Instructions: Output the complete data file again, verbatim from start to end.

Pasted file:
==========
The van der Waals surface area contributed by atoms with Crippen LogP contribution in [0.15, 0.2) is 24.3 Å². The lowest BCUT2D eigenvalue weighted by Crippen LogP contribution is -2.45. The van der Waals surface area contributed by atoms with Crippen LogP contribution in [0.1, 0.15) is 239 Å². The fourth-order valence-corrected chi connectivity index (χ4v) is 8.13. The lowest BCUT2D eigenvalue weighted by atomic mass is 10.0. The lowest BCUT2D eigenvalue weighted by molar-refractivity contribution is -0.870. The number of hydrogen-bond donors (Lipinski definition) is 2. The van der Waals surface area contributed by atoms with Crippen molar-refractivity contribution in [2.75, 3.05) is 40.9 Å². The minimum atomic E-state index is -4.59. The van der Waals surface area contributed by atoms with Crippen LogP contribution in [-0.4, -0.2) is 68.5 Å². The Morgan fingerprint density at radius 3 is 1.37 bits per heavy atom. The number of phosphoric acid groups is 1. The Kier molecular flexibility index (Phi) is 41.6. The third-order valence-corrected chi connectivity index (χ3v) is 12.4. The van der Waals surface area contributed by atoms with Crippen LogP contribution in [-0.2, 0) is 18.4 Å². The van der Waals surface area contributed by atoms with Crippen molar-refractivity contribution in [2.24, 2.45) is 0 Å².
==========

The van der Waals surface area contributed by atoms with Crippen LogP contribution in [0.15, 0.2) is 24.3 Å². The lowest BCUT2D eigenvalue weighted by Crippen LogP contribution is -2.45. The van der Waals surface area contributed by atoms with Crippen LogP contribution in [0.1, 0.15) is 239 Å². The fourth-order valence-corrected chi connectivity index (χ4v) is 8.13. The lowest BCUT2D eigenvalue weighted by atomic mass is 10.0. The lowest BCUT2D eigenvalue weighted by molar-refractivity contribution is -0.870. The number of hydrogen-bond donors (Lipinski definition) is 2. The van der Waals surface area contributed by atoms with Crippen molar-refractivity contribution in [2.75, 3.05) is 40.9 Å². The minimum atomic E-state index is -4.59. The van der Waals surface area contributed by atoms with Crippen LogP contribution in [-0.4, -0.2) is 68.5 Å². The Morgan fingerprint density at radius 3 is 1.37 bits per heavy atom. The number of phosphoric acid groups is 1. The Kier molecular flexibility index (Phi) is 41.6. The third-order valence-corrected chi connectivity index (χ3v) is 12.4. The van der Waals surface area contributed by atoms with Crippen LogP contribution in [-0.2, 0) is 18.4 Å². The van der Waals surface area contributed by atoms with Crippen molar-refractivity contribution in [2.24, 2.45) is 0 Å².